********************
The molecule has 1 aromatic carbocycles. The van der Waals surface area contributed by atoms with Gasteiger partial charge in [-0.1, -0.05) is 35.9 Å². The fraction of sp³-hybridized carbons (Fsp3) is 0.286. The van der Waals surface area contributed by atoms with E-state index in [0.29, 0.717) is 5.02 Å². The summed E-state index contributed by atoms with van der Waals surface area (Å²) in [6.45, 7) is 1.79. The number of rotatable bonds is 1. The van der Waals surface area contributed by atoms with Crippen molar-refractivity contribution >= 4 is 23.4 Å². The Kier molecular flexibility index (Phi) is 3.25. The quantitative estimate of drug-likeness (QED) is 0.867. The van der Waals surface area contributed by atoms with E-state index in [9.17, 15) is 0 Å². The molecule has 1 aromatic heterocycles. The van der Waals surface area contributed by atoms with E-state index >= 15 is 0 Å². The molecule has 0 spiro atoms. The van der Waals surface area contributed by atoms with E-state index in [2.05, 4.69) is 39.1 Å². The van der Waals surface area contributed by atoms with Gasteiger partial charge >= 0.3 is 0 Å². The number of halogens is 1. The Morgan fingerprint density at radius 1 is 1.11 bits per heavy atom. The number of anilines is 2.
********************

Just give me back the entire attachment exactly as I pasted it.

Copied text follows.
The molecule has 1 aromatic carbocycles. The van der Waals surface area contributed by atoms with Gasteiger partial charge in [-0.1, -0.05) is 35.9 Å². The fraction of sp³-hybridized carbons (Fsp3) is 0.286. The van der Waals surface area contributed by atoms with E-state index in [0.29, 0.717) is 5.02 Å². The summed E-state index contributed by atoms with van der Waals surface area (Å²) in [6.45, 7) is 1.79. The number of rotatable bonds is 1. The van der Waals surface area contributed by atoms with Crippen molar-refractivity contribution >= 4 is 23.4 Å². The Kier molecular flexibility index (Phi) is 3.25. The quantitative estimate of drug-likeness (QED) is 0.867. The van der Waals surface area contributed by atoms with E-state index in [9.17, 15) is 0 Å². The molecule has 1 aromatic heterocycles. The van der Waals surface area contributed by atoms with E-state index >= 15 is 0 Å². The molecule has 0 spiro atoms. The van der Waals surface area contributed by atoms with E-state index in [2.05, 4.69) is 39.1 Å². The van der Waals surface area contributed by atoms with Gasteiger partial charge >= 0.3 is 0 Å². The number of halogens is 1. The Morgan fingerprint density at radius 1 is 1.11 bits per heavy atom. The number of anilines is 2.